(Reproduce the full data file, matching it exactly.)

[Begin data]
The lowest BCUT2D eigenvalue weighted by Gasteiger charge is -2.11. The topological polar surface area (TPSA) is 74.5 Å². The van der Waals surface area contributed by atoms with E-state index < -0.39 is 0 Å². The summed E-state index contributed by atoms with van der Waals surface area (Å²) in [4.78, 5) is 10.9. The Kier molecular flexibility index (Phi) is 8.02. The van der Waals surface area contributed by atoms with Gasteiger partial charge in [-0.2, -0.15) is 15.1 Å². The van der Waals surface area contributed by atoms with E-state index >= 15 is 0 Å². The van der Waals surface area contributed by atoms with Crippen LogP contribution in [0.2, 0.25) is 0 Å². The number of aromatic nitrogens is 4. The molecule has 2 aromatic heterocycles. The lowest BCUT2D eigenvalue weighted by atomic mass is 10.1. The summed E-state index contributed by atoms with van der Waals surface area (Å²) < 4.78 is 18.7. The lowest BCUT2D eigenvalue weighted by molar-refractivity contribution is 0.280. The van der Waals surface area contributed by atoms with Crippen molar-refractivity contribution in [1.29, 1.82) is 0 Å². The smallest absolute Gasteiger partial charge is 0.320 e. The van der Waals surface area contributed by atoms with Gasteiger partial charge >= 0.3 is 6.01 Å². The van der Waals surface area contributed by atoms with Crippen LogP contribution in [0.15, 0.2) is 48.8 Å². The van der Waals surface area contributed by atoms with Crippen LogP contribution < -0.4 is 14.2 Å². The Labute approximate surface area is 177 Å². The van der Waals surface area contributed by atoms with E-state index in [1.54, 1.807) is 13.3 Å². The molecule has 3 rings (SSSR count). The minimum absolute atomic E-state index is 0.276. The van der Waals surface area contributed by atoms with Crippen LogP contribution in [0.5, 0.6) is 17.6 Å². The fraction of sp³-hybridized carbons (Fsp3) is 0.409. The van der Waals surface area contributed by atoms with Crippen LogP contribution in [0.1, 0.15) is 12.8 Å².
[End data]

The lowest BCUT2D eigenvalue weighted by Gasteiger charge is -2.11. The topological polar surface area (TPSA) is 74.5 Å². The van der Waals surface area contributed by atoms with E-state index < -0.39 is 0 Å². The summed E-state index contributed by atoms with van der Waals surface area (Å²) in [4.78, 5) is 10.9. The Kier molecular flexibility index (Phi) is 8.02. The van der Waals surface area contributed by atoms with Gasteiger partial charge in [-0.2, -0.15) is 15.1 Å². The van der Waals surface area contributed by atoms with E-state index >= 15 is 0 Å². The van der Waals surface area contributed by atoms with Crippen LogP contribution in [0.2, 0.25) is 0 Å². The number of aromatic nitrogens is 4. The molecule has 2 aromatic heterocycles. The lowest BCUT2D eigenvalue weighted by atomic mass is 10.1. The summed E-state index contributed by atoms with van der Waals surface area (Å²) < 4.78 is 18.7. The lowest BCUT2D eigenvalue weighted by molar-refractivity contribution is 0.280. The van der Waals surface area contributed by atoms with Crippen molar-refractivity contribution in [1.29, 1.82) is 0 Å². The smallest absolute Gasteiger partial charge is 0.320 e. The van der Waals surface area contributed by atoms with Gasteiger partial charge >= 0.3 is 6.01 Å². The van der Waals surface area contributed by atoms with Crippen LogP contribution in [0.15, 0.2) is 48.8 Å². The van der Waals surface area contributed by atoms with Crippen LogP contribution < -0.4 is 14.2 Å². The Labute approximate surface area is 177 Å². The van der Waals surface area contributed by atoms with E-state index in [1.54, 1.807) is 13.3 Å². The molecule has 3 rings (SSSR count). The minimum absolute atomic E-state index is 0.276. The van der Waals surface area contributed by atoms with Crippen LogP contribution in [0.5, 0.6) is 17.6 Å². The fraction of sp³-hybridized carbons (Fsp3) is 0.409. The van der Waals surface area contributed by atoms with Crippen LogP contribution in [0.1, 0.15) is 12.8 Å².